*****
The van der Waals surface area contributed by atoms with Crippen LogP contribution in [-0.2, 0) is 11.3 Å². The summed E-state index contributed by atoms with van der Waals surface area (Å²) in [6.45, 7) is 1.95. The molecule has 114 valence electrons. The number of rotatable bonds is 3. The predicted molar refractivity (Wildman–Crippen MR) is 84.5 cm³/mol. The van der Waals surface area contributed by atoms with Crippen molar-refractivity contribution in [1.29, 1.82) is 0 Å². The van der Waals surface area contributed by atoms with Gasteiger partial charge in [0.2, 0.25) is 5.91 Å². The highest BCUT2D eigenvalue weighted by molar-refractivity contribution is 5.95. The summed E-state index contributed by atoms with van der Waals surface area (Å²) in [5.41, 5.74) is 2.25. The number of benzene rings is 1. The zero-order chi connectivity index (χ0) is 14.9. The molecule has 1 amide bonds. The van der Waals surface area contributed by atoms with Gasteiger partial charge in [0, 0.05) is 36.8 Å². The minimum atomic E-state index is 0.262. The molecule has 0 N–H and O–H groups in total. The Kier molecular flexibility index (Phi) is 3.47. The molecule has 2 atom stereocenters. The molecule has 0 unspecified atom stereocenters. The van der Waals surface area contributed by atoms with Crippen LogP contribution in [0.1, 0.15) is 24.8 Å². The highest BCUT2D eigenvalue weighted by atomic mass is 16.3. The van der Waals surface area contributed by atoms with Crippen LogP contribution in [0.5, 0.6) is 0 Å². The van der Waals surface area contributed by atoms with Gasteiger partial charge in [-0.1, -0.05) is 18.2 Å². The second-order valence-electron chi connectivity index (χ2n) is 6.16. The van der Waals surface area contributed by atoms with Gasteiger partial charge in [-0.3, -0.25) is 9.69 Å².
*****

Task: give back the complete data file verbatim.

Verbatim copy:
The van der Waals surface area contributed by atoms with Crippen LogP contribution in [-0.2, 0) is 11.3 Å². The summed E-state index contributed by atoms with van der Waals surface area (Å²) in [6.45, 7) is 1.95. The molecule has 114 valence electrons. The number of rotatable bonds is 3. The predicted molar refractivity (Wildman–Crippen MR) is 84.5 cm³/mol. The van der Waals surface area contributed by atoms with Crippen molar-refractivity contribution in [1.29, 1.82) is 0 Å². The van der Waals surface area contributed by atoms with Gasteiger partial charge in [0.2, 0.25) is 5.91 Å². The highest BCUT2D eigenvalue weighted by molar-refractivity contribution is 5.95. The summed E-state index contributed by atoms with van der Waals surface area (Å²) in [5.41, 5.74) is 2.25. The number of benzene rings is 1. The zero-order chi connectivity index (χ0) is 14.9. The molecule has 1 amide bonds. The van der Waals surface area contributed by atoms with Gasteiger partial charge in [0, 0.05) is 36.8 Å². The minimum atomic E-state index is 0.262. The molecule has 0 N–H and O–H groups in total. The Kier molecular flexibility index (Phi) is 3.47. The molecule has 2 atom stereocenters. The molecule has 0 unspecified atom stereocenters. The van der Waals surface area contributed by atoms with Crippen LogP contribution in [0.1, 0.15) is 24.8 Å². The highest BCUT2D eigenvalue weighted by atomic mass is 16.3. The van der Waals surface area contributed by atoms with Crippen LogP contribution in [0.5, 0.6) is 0 Å². The van der Waals surface area contributed by atoms with Gasteiger partial charge in [-0.1, -0.05) is 18.2 Å². The second-order valence-electron chi connectivity index (χ2n) is 6.16. The van der Waals surface area contributed by atoms with Gasteiger partial charge in [-0.3, -0.25) is 9.69 Å².